Sunday, October 4, 2009

Squashing My Sanity

This is probably one of those stories that unless you were actually there you just can't truly appreciate it......but then again, the only real criteria needed to understand this is to be part of a family.

I was at my grandmother's apartment a few weeks back and all I did was mention how much I liked butternut squash. I had said I do not mind acorn squash but it isn't at the top of my list. That was it, nothing more was said and we went on to other topics of conversation. Well for whatever reason me getting my butternut squash became a mission for my grandmother. It is too expensive in the stores she said, you need to get them at the farmers markets and get a lot because they last for months if kept in a cold dark place. I said I hadn't been going to the farmers markets as much as I use to I just haven't had the time. Well I will see if your father will take me and we will get your butternut squash so you don't have to pay those ridiculous prices. For a couple weeks all our conversations were pretty much based on this butternut squash that I merely mentioned in passing, my grandmother was obsessed with it. Finally last Saturday my father took her to the farmers market, when she got home she called to tell me that she found my butternut squash but your father would not let me pay for it...he said; that is my daughter and I will buy her the butternut squash.
Well yesterday, I went over to my grandmother's for a visit and of course to pick up my butternut squash. When I got there, two bags were sitting on the floor. Go look in the bags, my grandmother tells me. Look at how beautiful your butternut squash is....that your father wouldn't let me pay for that he insisted on buying for you...just look at how beautiful they are!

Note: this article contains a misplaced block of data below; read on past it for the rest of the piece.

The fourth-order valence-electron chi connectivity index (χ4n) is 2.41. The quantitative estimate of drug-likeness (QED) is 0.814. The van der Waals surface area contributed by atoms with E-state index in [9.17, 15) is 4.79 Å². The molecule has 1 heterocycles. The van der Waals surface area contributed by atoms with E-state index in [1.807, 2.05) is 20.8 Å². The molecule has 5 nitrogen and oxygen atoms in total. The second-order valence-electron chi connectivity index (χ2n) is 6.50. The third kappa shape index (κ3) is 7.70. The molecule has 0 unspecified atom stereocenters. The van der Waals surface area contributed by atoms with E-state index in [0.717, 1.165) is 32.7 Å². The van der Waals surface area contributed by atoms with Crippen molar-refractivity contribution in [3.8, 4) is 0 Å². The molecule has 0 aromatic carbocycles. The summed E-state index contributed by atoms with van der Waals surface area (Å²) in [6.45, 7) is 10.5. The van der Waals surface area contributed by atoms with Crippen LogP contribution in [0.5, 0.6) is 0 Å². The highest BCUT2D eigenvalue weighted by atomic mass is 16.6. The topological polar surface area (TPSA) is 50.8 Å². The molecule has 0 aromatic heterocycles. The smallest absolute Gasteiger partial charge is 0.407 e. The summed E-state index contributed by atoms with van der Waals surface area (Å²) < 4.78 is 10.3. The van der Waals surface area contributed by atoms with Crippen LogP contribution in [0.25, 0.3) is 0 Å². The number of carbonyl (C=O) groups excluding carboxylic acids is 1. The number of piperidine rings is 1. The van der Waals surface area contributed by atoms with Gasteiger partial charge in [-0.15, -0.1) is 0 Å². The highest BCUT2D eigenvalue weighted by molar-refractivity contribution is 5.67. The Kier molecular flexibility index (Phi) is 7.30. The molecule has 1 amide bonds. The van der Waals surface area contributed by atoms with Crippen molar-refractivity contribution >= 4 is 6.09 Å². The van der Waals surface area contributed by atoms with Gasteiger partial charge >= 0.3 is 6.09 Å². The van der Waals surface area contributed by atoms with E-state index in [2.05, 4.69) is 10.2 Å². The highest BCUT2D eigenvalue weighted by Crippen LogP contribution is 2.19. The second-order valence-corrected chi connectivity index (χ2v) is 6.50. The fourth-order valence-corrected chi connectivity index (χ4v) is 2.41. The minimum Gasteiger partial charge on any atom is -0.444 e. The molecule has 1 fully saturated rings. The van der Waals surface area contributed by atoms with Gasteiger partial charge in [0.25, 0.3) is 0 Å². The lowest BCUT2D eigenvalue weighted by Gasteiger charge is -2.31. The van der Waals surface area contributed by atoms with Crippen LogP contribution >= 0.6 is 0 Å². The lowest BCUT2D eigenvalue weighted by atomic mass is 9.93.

They are beautiful Meema, thank you so much for all these "Acorn Squash", I'll be sure to call Dad and thank him as well.
Yes, of course I am grateful! Come on, we've all been here at one time or another...it's just funny, funny family stuff.

Acorn Squash with Apple Raisin Stuffing

1 acorn squash, med. Size (just keep doubling amounts if using more than one squash)
2 tbsp. butter
1/4 c. scallions, chopped
1/2 apple, peeled, cored and cubed (1/2 c.)
1/3 c. raisins
2 tbsp. toasted walnuts, chopped
2 tbsp. maple syrup, or to taste
1/8 tsp. ground cinnamon
Salt and pepper to taste

Preheat the oven to 350 degrees.

Cut the squash in half lengthwise and scoop out the seeds and strings. Cut a slice off the bottom, if necessary, to make the halves stable. Melt the butter in a sauce pan and brush a little over the cut surface. Put the squash cut side down on a pan, add a little water to cover the bottom of the pan and bake for 30 to 35 minutes, until tender.
Meanwhile, heat the remaining butter in the pan and sauté the scallions for about 3 minutes, stirring, until softened. Add the apple and cook about 3 minutes more, stirring. Add the raisins, walnuts and maple syrup. Cover and cook about 5 minutes. Season the mixture to taste with cinnamon, salt and pepper. Spoon the stuffing into the squash cavities and bake 15 to 20 minutes more, adding more water to the pan if necessary.